“NYU is where I really felt that I fit in,” she says. She forged an immediate connection with Geeta Menon, current dean of the NYU Stern Undergraduate College, who would become her adviser, mentor, and close friend. “It was an amazing group of faculty, and one of the reasons I chose NYU is that from the very beginning, Geeta always treated me like an equal, even in my first year when I’m sure I must have been asking the most ridiculous questions,” Kyung says.
Much of her early research focused on memory and Construal Level Theory (CLT), which relates to the way people think about things that are not in the here and now. She was introduced to the concept in the classroom of NYU psychology professor Yaacov Trope, who is one of the theory’s principal architects.
“I had always had an interest in science fiction and historical fiction, because I liked the idea of picturing an alternative future or putting yourself in the shoes of someone in the past,” Kyung says. “When I learned about Construal Level Theory I realized this is exactly what I love about the fiction I read—the idea of mentally traversing a distance and picturing something that’s not where you are now. It is fascinating how differences in mental representation can influence our decisions.”
Trope, too, became a mentor. Kyung has published several papers with him and Menon.
While most CLT research focuses on how people think about the future, Kyung’s work concentrates on how it influences thinking about the past. For example, she has found that asking people to think about how something happened rather than why it happened can influence their perception of the event and who is responsible for it. “That’s a more abstract way of thinking about it—thinking about the reasons as opposed to the actual sequence of events,” she says. “That can shape consumer perceptions about negative events, such as product recalls.”
She has continued to publish work developing theories on how CLT influences memory with collaborators Manoj Thomas at Cornell University and Aradhna Krishna at University of Michigan, fellow NYU alums, and now close friends who she connected with while on the academic job market. Her more recent research focuses on how simple changes in the format of questions or their responses can shape how consumers mentally represent their decisions and how speed, in addition to time, can influence mental representation. For example, how physically moving fast or slow, or merely feeling that one is moving fast or slow, can materially change people’s choices and preferences.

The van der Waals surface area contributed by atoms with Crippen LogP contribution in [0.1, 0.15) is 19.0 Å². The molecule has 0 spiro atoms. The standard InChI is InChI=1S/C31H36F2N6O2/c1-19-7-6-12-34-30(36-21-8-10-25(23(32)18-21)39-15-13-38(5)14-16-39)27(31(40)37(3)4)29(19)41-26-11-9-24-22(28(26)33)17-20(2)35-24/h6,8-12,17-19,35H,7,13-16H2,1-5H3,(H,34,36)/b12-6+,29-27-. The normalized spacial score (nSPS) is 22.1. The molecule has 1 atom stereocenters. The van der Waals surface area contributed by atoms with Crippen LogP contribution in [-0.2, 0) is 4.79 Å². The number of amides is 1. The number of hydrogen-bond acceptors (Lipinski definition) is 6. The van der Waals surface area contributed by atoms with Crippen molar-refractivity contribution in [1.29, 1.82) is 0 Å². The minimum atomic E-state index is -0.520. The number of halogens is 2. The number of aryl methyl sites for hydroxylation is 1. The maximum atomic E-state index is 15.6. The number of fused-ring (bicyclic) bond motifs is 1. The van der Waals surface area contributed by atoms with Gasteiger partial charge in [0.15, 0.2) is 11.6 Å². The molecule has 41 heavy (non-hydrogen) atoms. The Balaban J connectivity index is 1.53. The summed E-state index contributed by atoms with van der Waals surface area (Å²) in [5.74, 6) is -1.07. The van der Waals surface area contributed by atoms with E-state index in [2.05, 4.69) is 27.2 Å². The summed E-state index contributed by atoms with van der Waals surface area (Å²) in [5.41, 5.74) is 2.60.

The intersection of memory and time is the focus of the research-to-practice seminar she teaches at Tuck, Time in the Consumer Mind. The course is capped at 14 students, selected from more than fifty students who elect for the course, which facilitates a style of learning based on discussion and inquiry. She also teaches two sections of 75 students each in the marketing core, which calls for a different approach rooted in her memory research. She designed the course using the spreading activation model of memory, with each session built around a strategic question, a framework and quantitative tool designed to trigger the recall of related concepts.
Recognize the important people who helped shape your path and try to help others in the same way.
Kyung co-teaches the marketing core course with Professor of Marketing Peter Golder, who was coordinator of the PhD program at NYU and came to Tuck a year before she arrived in 2010. With several offers in hand, Kyung, who has always bet on people, chose Tuck. With Golder and the other senior colleagues in the marketing area—Kusum Ailawadi, Kevin Lane Keller, Punam Anand Keller, Praveen Kopalle, and Scott Neslin—Kyung found an inspiring set of mentors, not only as researchers, but also as people.
Another reason she choose Tuck is that her very first mentor and case team leader, Victoria Levy T’98, now a senior partner at Monitor Deloitte, always spoke glowingly about her Tuck experience—both in terms of her fellow students and faculty.
“I had no idea at that time that I would go into academia or that I would have the opportunity to come to Tuck, but Vicky’s enthusiasm for Tuck really stuck with me,” she says.
Hanover was another selling point for Tuck. Kyung’s husband has based his software company in Boston and the Upper Valley is an idyllic place to raise their two daughters.
As Kyung reflects on her unconventional path to academia, critically shaped by key mentors who took time and interest in her as an individual, she looks for ways to “pay it forward” and do the same—with students, co-authors, other faculty. “Recognize the important people who helped shape your path and try to help others in the same way. This is a hallmark of the Tuck community.”
*This article originally appeared in print in the winter 2018 issue of Tuck Today magazine.